The Court agrees with Towne Vacations-RMLV that Plaintiff's arguments in support of her motion to amend in fact support Towne Vacations-RMLV's “position that it should be dismissed from this action.” (Reply 3, ECF No. 14.) That is, Plaintiff and Towne Vacations-RMLV agree on one crucial point: Towne Vacations-RMLV was not the company managing the property in McHenry, Maryland where Plaintiff allegedly slipped and fell. Plaintiff has not presented in her complaint or opposition any other basis for liability against Towne Vacations-RMLV. Accordingly, the Court will grant Towne Vacations-RMLV's motion, and dismiss Towne Vacations-RMLV as a party to this action.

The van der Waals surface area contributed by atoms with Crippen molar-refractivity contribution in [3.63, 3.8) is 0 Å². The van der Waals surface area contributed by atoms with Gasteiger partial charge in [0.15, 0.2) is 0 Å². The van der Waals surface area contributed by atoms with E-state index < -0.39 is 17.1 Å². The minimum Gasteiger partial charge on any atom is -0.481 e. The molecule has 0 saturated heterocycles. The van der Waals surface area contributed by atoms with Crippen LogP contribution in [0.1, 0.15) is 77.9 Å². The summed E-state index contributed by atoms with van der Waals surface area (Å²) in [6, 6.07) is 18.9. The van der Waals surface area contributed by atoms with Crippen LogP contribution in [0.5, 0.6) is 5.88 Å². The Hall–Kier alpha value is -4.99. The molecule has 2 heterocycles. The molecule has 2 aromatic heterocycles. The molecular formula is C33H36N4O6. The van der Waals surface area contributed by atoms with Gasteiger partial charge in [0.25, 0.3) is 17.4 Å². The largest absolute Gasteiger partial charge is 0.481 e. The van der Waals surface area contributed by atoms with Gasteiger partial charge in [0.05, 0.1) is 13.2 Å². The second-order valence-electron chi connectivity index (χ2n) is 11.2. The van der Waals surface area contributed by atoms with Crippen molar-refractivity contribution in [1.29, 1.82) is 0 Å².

Plaintiff labeled her opposition as a “Response to Motion to Dismiss and Motion for Leave to Amend Complaint.” The Court will construe this pleading in part as a motion for leave to file an amended complaint under Federal Rule of Civil Procedure 15(a)(2). Plaintiff argues that, under Federal Rule of Civil Procedure 15(c), her amended complaint should relate back to her original complaint for statute of limitations purposes, and is therefore a timely complaint against Miller Railey. She argues that, in accordance with the standards for relation back set forth in Rule 15(c), Miller Railey received adequate notice of this action and was aware that it should have been named but for a mistake by the Plaintiff. But, in determining the sufficiency of that notice, the Court only has Plaintiff's say-so (and some additional evidence attached to Plaintiff's opposition/motion). As far as the Court can tell, this motion was not served on Miller Railey. In other words, Miller Railey may still be unaware that Plaintiff is attempting to sue it, and has not been given an opportunity to respond to Plaintiff's contentions that it had sufficient notice of the claim. Therefore, the Court finds it would be inappropriate to consider the merits of Plaintiff's motion at this time and the Court will deny it without prejudice.